A couple of months after leaving the Detroit schools — where she was an independent contractor with the title of chief academic and accountability officer — Byrd-Bennett returned to Houghton Mifflin Harcourt. The company offered her $182,000 a year to work 21 hours each week, the FBI said.

Jensen wrote that he thought emails in Byrd-Bennett’s AOL account would show Byrd-Bennett lied to Detroit school officials about her relationship with Houghton Mifflin Harcourt and that “she had a conflict of interest with regard to contracting between” the company and the Detroit district.

The federal investigator then detailed how Ulery and Martin were involved in awarding the lucrative Detroit contract to Houghton Mifflin Harcourt.

The Detroit schools issued a request for proposals, or RFP, for the deal and conducted a bidding process. But Jensen wrote there were emails indicating that Houghton Mifflin Harcourt “was selected by Barbara Byrd-Bennett, Tracy Martin and Sherry Ulery as early as June 2009, two months before the RFP was released, and thus that the bidding process was rigged to award the contract to HMH.”

According to the court documents, three Detroit schools officials were assigned to review bids made in response to that request for proposals. Ulery and Martin, who were working directly for Byrd-Bennett in Detroit, were two members of the three-person bid panel, with Byrd-Bennett’s then-chief of staff, the records show.

Martin and Ulery were part of Byrd-Bennett’s inner circle for over a decade, trailing her from Cleveland’s school district — where Byrd-Bennett was chief executive until 2006 — to Detroit and finally to CPS.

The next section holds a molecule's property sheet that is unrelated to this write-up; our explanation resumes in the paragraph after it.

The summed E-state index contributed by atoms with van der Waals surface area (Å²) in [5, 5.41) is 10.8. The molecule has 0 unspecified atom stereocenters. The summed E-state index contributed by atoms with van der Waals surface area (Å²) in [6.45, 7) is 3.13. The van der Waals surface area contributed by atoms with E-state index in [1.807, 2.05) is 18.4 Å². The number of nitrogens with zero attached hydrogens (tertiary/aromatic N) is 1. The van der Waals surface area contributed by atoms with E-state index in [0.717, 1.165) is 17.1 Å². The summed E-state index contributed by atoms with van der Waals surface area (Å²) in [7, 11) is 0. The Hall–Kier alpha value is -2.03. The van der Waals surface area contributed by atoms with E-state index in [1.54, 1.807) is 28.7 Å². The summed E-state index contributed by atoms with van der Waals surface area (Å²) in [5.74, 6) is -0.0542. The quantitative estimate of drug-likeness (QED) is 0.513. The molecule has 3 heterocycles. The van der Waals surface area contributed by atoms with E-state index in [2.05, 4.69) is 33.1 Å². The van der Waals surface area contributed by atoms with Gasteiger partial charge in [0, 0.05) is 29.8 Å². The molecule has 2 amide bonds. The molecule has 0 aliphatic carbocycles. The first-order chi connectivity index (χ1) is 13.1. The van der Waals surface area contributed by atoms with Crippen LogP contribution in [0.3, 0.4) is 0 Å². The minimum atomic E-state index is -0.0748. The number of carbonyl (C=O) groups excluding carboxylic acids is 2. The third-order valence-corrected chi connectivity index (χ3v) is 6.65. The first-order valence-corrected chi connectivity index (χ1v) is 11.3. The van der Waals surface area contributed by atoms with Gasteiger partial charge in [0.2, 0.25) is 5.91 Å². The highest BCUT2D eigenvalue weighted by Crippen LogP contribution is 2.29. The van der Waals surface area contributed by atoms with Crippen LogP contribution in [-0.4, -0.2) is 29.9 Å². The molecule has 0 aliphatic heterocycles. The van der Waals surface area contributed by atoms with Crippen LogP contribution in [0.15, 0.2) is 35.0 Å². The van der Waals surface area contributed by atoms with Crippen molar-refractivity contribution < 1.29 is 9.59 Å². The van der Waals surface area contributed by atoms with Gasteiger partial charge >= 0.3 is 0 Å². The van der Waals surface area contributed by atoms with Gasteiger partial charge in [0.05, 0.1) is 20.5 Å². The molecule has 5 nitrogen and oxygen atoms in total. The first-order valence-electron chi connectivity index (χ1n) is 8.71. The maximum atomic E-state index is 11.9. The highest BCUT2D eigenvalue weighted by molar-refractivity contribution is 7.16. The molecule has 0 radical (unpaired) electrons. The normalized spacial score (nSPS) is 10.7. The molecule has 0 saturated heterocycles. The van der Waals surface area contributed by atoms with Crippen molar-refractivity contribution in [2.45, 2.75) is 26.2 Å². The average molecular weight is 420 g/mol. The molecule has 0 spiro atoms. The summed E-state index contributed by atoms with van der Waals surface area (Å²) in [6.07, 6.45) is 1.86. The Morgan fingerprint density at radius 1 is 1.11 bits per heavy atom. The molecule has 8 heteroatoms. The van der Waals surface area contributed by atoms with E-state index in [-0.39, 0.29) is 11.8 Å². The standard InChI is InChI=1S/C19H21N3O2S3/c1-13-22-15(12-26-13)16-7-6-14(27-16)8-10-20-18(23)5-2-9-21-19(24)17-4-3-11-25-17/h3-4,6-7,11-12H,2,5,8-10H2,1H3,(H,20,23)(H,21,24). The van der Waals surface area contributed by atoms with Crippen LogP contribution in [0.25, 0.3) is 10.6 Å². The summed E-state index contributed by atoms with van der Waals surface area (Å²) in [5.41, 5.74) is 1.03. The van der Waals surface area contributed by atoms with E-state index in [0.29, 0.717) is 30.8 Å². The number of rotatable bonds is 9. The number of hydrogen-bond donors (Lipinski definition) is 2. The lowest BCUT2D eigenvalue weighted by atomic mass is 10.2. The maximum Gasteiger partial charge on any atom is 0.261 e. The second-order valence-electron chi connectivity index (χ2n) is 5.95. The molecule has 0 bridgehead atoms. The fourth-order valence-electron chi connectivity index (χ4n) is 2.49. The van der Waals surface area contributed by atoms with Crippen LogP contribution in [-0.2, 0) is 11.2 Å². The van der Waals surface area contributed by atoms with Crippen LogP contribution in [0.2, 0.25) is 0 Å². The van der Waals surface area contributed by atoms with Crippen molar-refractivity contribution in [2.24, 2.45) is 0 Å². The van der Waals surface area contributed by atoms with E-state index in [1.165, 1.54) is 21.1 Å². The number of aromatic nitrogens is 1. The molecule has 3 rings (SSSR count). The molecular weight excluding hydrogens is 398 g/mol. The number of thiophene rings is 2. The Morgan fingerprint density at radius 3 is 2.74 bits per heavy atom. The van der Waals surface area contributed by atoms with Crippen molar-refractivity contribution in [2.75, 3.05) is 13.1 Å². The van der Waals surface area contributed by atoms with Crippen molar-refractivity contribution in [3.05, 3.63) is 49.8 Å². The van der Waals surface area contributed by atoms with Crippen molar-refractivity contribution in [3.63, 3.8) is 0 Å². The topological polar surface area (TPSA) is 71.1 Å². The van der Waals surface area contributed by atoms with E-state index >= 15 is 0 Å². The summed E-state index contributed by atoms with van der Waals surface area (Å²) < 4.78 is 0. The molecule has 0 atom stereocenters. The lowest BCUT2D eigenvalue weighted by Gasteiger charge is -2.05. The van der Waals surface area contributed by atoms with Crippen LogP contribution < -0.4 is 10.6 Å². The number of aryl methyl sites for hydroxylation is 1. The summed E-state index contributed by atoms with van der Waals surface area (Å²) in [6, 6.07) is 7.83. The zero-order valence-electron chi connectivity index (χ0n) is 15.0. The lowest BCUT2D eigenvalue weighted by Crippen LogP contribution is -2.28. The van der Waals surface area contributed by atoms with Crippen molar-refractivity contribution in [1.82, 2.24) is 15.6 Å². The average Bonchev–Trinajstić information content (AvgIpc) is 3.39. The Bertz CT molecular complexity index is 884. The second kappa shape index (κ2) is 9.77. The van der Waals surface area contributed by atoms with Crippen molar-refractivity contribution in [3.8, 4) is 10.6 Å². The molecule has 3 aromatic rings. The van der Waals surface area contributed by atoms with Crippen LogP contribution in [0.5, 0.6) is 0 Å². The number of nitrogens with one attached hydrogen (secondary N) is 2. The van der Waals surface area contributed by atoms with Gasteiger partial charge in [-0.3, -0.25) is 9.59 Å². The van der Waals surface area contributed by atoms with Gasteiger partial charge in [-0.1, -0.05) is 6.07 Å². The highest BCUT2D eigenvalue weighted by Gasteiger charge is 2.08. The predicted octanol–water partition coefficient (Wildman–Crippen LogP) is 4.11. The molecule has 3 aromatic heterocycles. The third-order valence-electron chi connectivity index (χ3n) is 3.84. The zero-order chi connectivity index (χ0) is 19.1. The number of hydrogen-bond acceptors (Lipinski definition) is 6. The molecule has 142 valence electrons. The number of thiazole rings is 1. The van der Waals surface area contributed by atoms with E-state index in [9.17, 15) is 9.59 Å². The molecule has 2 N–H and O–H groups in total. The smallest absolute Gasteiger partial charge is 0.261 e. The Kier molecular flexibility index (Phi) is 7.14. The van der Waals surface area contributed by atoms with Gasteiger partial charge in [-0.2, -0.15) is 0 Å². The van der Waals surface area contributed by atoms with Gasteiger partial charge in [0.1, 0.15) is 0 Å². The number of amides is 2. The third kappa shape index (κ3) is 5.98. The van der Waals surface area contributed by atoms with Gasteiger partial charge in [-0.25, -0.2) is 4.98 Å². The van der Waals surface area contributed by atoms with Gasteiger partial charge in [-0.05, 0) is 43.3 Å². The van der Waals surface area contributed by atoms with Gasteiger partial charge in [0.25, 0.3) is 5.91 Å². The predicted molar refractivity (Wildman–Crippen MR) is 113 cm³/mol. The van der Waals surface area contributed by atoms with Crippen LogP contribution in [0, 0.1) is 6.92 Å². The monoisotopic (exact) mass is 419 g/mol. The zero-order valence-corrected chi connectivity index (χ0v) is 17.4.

Ulery was hired at CPS just before Emanuel promoted Byrd-Bennett to the chief executive’s job, while Byrd-Bennett briefly was Chicago’s chief academic officer. Ulery became Byrd-Bennett’s $175,000-a-year chief of staff at CPS and was a constant presence at her side at public events in Chicago.

About a month after Byrd-Bennett was elevated to the top job, she hired Martin to manage a pet project for $170,000 a year.

Ulery and Martin were named in federal subpoenas delivered to the Chicago schools in April. Ulery also was called to testify before a federal grand jury.

Both resigned from CPS in June. The school district was paying for lawyers for both Ulery and Martin, saying they were obligated to cover the costs of representing employees being questioned about their work. District officials now say they have stopped paying for Martin’s attorney, but they would not say when or why that happened.

Neither Ulery nor Martin returned emails seeking comment Monday.

Besides the Detroit deal, Houghton Mifflin Harcourt was mentioned in September 2014 court records regarding the alleged kickback scheme at CPS. According to those records, there was a 2012 email in which SUPES co-owner Thomas Vranas told Byrd-Bennett: “If we are purchased by HMH [Houghton Mifflin Harcourt], we will give you 5 percent of total amount we are purchased for.”

Vranas and the other SUPES owner, Gary Solomon, were indicted with Byrd-Bennett and have pleaded not guilty.

Vranas’ attorney Michael Monico said the FBI’s September 2014 reference to Houghton Mifflin Harcourt was “hypothetical.”

“As far as we are aware, there were no substantive discussions regarding such a sale,” Monico said Monday.

A spokeswoman for Houghton Mifflin Harcourt declined to comment. Winkler, the company executive named in the FBI affidavit, did not respond to calls or emails.

Detroit schools officials also did not return messages. In 2009, a spokeswoman for that school system reportedly told the Detroit News that Byrd-Bennett had not been involved in the bid process for the Houghton Mifflin Harcourt contract.

Byrd-Bennett referred a Sun-Times reporter to her criminal defense lawyer, Michael Scudder, who declined to comment.

Uber’s investors include Mayor Emanuel’s brother, Hollywood agent Ari Emanuel. But the mayor has denied any favoritism. Earlier this year, the mayor stepped in for a second time in a year to block Uber from moving in at the airports. That happened after Uber started an online petition to persuade City Hall to let its drivers make airport pickups.

THE SUN-TIMES CATCHES UP WITH A STORY TOLD FIRST AND BEST LONG AGO...